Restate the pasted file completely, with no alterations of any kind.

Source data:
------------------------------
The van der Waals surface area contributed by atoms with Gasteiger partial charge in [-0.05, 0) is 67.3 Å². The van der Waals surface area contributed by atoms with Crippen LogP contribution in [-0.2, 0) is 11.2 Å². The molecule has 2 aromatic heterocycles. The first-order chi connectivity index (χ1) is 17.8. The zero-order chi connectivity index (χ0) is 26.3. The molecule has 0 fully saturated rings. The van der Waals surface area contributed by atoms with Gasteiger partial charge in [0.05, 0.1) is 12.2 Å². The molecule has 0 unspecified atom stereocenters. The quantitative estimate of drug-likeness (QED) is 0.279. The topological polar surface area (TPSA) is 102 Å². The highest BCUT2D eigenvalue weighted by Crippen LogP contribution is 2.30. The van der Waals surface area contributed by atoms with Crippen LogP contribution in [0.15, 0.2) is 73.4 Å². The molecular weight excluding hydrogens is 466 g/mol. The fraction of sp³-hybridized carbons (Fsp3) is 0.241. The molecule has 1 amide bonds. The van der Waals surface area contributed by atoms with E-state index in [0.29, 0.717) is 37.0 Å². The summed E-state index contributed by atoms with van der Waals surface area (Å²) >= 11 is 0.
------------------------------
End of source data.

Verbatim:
The van der Waals surface area contributed by atoms with Gasteiger partial charge in [-0.05, 0) is 67.3 Å². The van der Waals surface area contributed by atoms with Crippen LogP contribution in [-0.2, 0) is 11.2 Å². The molecule has 2 aromatic heterocycles. The first-order chi connectivity index (χ1) is 17.8. The zero-order chi connectivity index (χ0) is 26.3. The molecule has 0 fully saturated rings. The van der Waals surface area contributed by atoms with Gasteiger partial charge in [0.05, 0.1) is 12.2 Å². The molecule has 0 unspecified atom stereocenters. The quantitative estimate of drug-likeness (QED) is 0.279. The topological polar surface area (TPSA) is 102 Å². The highest BCUT2D eigenvalue weighted by Crippen LogP contribution is 2.30. The van der Waals surface area contributed by atoms with Crippen LogP contribution in [0.15, 0.2) is 73.4 Å². The molecular weight excluding hydrogens is 466 g/mol. The fraction of sp³-hybridized carbons (Fsp3) is 0.241. The molecule has 1 amide bonds. The van der Waals surface area contributed by atoms with E-state index in [0.29, 0.717) is 37.0 Å². The summed E-state index contributed by atoms with van der Waals surface area (Å²) >= 11 is 0.